Although the writing is utilitarian, it’s concise. In under 130 pages, Russell Freedman tells the story of Vietnam, from first century B.C. to present day. The scope is necessary to understand the Vietnam war, and it’s what makes the book stand out. While reading I couldn’t help but think back to last year’s Most Dangerous by Steve Sheinkin. His book concerns the Pentagon Papers and gives a background of the war in telling Daniel Ellsberg’s story. What struck me as really amazing is that the Pentagon Papers get a single sentence in Vietnam. It’s a stark example of how much history Freedman had to condense while retaining clarity. This is a huge point in the story category as he was dealing with a ridiculously tangled plot and he somehow managed to smooth into a single thread.
The one thing that is less than superior is the design and layout. The chapter title font is slightly too fat to be legible and I can’t discern a reason to go with a handwriting style there. Although photos are well-chosen they’re laid out inconsistently using a variety of wraps and sizes. This doesn’t reflect negligence or incompetence by any means, but there’s a lack of purpose that is at odds with literary excellence.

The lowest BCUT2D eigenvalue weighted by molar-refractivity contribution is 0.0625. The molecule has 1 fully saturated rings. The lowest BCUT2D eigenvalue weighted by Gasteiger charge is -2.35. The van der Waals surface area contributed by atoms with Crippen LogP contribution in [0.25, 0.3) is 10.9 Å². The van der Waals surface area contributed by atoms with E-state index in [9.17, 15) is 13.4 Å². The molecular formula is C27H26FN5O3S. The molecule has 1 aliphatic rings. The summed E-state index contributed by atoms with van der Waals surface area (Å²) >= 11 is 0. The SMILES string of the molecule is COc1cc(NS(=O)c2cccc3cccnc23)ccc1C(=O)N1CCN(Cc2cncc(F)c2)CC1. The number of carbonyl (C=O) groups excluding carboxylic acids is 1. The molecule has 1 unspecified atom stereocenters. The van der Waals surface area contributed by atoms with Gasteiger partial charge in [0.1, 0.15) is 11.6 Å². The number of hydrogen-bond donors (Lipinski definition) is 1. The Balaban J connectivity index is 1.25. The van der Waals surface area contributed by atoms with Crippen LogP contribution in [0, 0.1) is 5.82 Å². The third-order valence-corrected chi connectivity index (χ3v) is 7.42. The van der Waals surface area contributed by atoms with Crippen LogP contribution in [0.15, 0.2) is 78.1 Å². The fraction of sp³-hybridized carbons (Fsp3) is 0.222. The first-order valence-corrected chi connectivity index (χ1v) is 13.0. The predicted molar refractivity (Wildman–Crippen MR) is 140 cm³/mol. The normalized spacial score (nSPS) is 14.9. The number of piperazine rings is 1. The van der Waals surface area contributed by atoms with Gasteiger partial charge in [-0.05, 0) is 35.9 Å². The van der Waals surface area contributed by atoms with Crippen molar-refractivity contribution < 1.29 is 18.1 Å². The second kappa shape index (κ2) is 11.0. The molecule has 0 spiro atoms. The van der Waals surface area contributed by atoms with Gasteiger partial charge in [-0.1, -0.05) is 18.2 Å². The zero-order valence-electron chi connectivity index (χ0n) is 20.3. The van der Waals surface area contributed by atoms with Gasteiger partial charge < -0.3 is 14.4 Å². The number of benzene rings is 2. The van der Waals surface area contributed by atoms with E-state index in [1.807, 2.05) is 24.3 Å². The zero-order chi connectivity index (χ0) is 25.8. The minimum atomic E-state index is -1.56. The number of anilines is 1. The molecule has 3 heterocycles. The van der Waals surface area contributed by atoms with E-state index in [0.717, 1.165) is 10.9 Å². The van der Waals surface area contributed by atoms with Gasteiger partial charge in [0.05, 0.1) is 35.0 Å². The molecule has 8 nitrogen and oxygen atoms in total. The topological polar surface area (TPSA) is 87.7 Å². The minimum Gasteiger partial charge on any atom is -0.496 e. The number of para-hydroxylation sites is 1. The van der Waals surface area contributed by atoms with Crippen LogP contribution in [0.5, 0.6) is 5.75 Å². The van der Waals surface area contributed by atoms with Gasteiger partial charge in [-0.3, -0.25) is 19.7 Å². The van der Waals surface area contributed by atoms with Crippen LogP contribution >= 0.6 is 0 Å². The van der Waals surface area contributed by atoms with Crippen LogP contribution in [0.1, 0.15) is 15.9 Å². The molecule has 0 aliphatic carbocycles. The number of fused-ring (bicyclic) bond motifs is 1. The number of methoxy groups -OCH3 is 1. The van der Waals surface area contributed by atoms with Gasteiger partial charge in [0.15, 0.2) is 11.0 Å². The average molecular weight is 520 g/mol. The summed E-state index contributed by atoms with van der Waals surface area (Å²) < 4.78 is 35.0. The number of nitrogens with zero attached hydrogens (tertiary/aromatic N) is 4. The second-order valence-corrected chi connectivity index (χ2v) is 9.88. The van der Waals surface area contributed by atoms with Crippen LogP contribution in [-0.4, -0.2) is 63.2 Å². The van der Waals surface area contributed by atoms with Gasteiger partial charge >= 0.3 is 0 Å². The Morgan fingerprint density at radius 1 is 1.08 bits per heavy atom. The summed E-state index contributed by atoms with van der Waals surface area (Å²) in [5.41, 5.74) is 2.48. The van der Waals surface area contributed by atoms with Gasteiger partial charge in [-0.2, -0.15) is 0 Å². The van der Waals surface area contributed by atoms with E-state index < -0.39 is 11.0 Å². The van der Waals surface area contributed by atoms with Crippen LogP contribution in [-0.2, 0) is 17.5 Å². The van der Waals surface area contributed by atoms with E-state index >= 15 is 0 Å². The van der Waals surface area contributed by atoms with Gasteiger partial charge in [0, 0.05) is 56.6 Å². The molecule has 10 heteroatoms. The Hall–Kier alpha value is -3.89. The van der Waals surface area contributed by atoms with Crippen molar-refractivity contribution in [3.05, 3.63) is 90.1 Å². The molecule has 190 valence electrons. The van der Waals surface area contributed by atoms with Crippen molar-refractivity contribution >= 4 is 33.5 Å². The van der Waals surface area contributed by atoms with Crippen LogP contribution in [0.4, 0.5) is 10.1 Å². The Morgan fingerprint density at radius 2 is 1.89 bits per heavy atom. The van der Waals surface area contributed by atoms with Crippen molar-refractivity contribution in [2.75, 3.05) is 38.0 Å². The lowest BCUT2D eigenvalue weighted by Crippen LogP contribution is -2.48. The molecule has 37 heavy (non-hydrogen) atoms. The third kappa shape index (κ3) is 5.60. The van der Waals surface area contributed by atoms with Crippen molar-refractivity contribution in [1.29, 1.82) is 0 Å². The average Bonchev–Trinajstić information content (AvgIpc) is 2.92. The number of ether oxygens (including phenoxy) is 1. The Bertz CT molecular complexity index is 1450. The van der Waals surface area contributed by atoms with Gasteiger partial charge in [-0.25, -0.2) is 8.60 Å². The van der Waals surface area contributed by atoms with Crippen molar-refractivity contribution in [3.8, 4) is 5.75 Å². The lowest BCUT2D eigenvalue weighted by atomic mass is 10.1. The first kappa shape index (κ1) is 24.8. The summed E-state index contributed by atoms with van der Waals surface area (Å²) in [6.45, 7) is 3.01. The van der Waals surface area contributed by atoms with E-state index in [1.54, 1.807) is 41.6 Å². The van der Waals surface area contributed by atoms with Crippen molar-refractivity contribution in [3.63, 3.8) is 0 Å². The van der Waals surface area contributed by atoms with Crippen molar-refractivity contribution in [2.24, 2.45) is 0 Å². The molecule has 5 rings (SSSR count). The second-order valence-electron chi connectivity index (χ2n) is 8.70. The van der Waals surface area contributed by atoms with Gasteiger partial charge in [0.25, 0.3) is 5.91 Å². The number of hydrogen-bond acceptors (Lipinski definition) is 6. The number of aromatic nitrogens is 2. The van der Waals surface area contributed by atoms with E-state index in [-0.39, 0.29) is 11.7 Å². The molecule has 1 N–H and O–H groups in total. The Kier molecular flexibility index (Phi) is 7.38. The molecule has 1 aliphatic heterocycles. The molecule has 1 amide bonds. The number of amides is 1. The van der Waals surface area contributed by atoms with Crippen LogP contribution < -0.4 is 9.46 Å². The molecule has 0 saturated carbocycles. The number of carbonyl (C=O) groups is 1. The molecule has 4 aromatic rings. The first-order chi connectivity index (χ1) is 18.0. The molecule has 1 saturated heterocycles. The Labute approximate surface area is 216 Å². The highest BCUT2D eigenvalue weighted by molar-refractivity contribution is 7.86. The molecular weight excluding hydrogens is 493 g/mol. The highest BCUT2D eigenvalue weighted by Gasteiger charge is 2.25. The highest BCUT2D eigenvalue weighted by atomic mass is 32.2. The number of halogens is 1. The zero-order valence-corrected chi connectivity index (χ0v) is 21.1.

I’d love to see Vietnam with at least some accolades in a few weeks, but I’m skeptical that it has true Printz potential. Is it realistic to hope that it shows up on the YALSA nonfiction longlist?
The Plot to Kill Hitler, Patricia McCormick
Balzer + Bray, September 2016
Reviewed from ARC
Although the title promises a spy thriller, McCormick’s book is actually the portrait of a spiritual young man. Dietrich Bonhoeffer is a pacifist and an introspective “hero.” In many of the early chapters, McCormick frequently ends with a moody foreshadowing sentence or paragraph alluding to Bonhoeffer’s ultimate fate. At the second instance it begins to feel like an unnecessary embellishment to generate excitement where it isn’t needed. When done well, these hooks can entice a reader to keep reading but McCormick relies on them too heavily and the book loses power because of it.